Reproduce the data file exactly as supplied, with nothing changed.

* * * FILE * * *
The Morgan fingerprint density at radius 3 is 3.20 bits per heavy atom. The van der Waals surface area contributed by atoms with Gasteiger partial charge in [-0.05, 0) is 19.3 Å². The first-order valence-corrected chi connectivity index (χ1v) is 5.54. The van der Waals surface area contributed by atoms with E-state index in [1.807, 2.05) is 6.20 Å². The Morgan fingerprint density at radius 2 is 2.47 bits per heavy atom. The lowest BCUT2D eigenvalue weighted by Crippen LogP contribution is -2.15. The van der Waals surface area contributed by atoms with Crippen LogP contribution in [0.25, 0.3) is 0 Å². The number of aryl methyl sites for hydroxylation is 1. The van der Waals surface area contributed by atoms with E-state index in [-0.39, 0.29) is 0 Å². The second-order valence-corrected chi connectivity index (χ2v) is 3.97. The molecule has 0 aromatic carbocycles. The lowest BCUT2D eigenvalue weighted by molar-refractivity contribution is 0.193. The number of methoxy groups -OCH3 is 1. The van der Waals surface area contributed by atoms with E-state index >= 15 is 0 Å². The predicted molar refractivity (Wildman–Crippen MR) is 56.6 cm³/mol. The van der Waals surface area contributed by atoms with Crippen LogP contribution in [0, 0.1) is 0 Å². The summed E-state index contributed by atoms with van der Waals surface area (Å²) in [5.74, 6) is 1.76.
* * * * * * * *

The Morgan fingerprint density at radius 3 is 3.20 bits per heavy atom. The van der Waals surface area contributed by atoms with Gasteiger partial charge in [-0.05, 0) is 19.3 Å². The first-order valence-corrected chi connectivity index (χ1v) is 5.54. The van der Waals surface area contributed by atoms with E-state index in [1.807, 2.05) is 6.20 Å². The Morgan fingerprint density at radius 2 is 2.47 bits per heavy atom. The lowest BCUT2D eigenvalue weighted by Crippen LogP contribution is -2.15. The van der Waals surface area contributed by atoms with Crippen LogP contribution in [0.25, 0.3) is 0 Å². The number of aryl methyl sites for hydroxylation is 1. The van der Waals surface area contributed by atoms with E-state index in [-0.39, 0.29) is 0 Å². The second-order valence-corrected chi connectivity index (χ2v) is 3.97. The molecule has 0 aromatic carbocycles. The lowest BCUT2D eigenvalue weighted by molar-refractivity contribution is 0.193. The number of methoxy groups -OCH3 is 1. The van der Waals surface area contributed by atoms with E-state index >= 15 is 0 Å². The predicted molar refractivity (Wildman–Crippen MR) is 56.6 cm³/mol. The van der Waals surface area contributed by atoms with Crippen LogP contribution in [0, 0.1) is 0 Å². The summed E-state index contributed by atoms with van der Waals surface area (Å²) in [5.74, 6) is 1.76.